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WWII veteran recalls narrow escape

The U.S.S. Indianapolis was sunk by a Japanese torpedo on July 30, 1945.

Seventy years ago on July 30, Japanese torpedoes sank the Navy vessel U.S.S. Indianapolis in the Pacific Ocean. Harbor resident John Gennai, a member of the crew at the time, considers himself lucky not to have been on the ship when it and nearly 1,000 of his shipmates were lost.

He was in a Navy hospital with an injured arm.

“I couldn’t believe it,” Gennai recalled in an interview this week. “After hearing about that, I was the lucky guy that went to the hospital.”

The sinking of the ship, the target of a Japanese submarine on July 30, 1945, was a major blow to the U.S. but, because it fell just weeks before the end of the second World War, the event has received less attention than other disasters. For Gennai, though, it’s a frequent reminder of his narrow escape. 


Monarchs: King of the butterflies

A western monarch butterfly samples one of the numerous flowers at the Rusk Ranch Nature Centerís Butterfly Pavilion on Highway 199 south of Cave Junction.

CAVE JUNCTION — Summer traffic on U.S. Highway 199 through the Illinois Valley is as relentless as the heat. 

But a quick detour off the road just before Cave Junction brings travelers to an oasis of shady trees, a natural playground for kids and dozens of ethereal butterflies.

The Butterfly Pavilion at the Rusk Ranch Nature Center currently houses between 20 and 30 western monarch butterflies. The mature insects flutter around the pavilion, mate and lay eggs on one of the numerous milkweed plants inside the pavilion.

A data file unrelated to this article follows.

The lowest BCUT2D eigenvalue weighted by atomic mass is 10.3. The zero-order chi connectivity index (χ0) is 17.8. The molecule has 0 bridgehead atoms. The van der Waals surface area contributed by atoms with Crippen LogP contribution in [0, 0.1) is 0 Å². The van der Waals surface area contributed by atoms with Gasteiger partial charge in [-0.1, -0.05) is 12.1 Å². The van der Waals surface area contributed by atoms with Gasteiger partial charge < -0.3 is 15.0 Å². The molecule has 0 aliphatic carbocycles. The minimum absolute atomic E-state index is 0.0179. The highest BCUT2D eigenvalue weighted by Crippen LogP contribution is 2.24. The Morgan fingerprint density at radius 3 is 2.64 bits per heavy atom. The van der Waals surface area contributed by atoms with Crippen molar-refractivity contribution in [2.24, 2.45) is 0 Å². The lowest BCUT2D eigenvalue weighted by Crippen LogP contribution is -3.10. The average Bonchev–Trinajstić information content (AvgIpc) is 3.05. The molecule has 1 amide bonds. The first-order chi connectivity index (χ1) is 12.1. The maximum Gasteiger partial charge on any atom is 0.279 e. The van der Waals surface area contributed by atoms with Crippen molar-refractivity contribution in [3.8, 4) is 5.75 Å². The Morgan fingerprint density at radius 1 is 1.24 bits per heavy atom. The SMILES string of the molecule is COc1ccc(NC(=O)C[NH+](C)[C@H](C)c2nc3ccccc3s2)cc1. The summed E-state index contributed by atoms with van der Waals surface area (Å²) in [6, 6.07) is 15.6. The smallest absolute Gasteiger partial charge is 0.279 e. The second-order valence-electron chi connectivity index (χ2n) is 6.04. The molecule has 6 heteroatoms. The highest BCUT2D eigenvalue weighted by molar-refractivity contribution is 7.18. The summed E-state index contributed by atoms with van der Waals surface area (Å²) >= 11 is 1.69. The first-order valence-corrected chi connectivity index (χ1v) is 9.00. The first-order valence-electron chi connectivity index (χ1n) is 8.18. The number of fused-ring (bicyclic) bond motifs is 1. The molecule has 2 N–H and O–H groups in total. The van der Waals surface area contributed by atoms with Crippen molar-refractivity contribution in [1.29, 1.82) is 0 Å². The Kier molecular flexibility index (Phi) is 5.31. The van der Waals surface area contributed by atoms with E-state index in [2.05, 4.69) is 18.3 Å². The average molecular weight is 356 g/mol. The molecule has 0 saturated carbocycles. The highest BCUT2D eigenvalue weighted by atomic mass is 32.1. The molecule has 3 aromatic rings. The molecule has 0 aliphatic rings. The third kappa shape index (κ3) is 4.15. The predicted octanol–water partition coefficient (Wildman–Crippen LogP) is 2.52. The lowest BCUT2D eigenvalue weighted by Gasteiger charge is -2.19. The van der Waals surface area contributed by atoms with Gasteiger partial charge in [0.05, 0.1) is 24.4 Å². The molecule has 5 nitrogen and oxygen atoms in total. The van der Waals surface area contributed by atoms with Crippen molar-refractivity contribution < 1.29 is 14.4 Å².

Audience fills amphitheater

Photo by Bill Schlichting/Curry Coastal Pilot

The Hot Rods band and classic cars displayed by the Curry County Cruisers attracted the largest crowd of the summer at Azalea Park for the American Music Festival’s Summer Concerts in the Park series. The next concerts will be back-to-back weekend performances presented by The Dixieland Rangers on Aug. 23 and Marley’s Ghost on Aug. 30. 

Touring Gardens in Gold Beach

The Burgessesí low maintenance hen-and-chicken cactus.

Under sunny skies last Saturday some 70 people made the rounds in Central Curry County visiting six gardens opened to the public for the 20th tour hosted by the Innominata Garden Club. 

The trek started in downtown Gold Beach, extended up the Rogue River 3 miles and then to the communities of Nesika Beach and Ophir.

In Gold Beach, Gary and Dina Schertzer’s home featured an enclosed side and back yard offering floral species such as a rice paper plant, Japanese Shiro plum tree, evergreen clematis, potato vines, Japanese maple tree, honeysuckle, princess plant and roses.


Hot Rods, classic cars return to Azalea Park bandshell

It’s time to celebrate the golden age of rock and roll with the Hot Rods Band, in concert at 1 p.m. Sunday, July 26, at the Azalea Park bandshell.

The band will be joined by the Curry County Cruisers, a Brookings car club that will have up to 15 classic cars on display.

The concerts, presented by sponsor Rogue Credit Union, typically draw crowds of 300 to 500 people who bring blankets and lawn chairs to the park’s natural amphitheater. 

The Hot Rods, one of last year’s favorites, returns for an encore performance. The San Francisco band performs songs by Elvis, Buddy Holly, Chuck Berry, Bill Haley and Jerry Lee Lewis. They will also include songs by 1960s legends such as the Beatles, The Rolling Stones, Credence Clearwater Revival and the Beach Boys.



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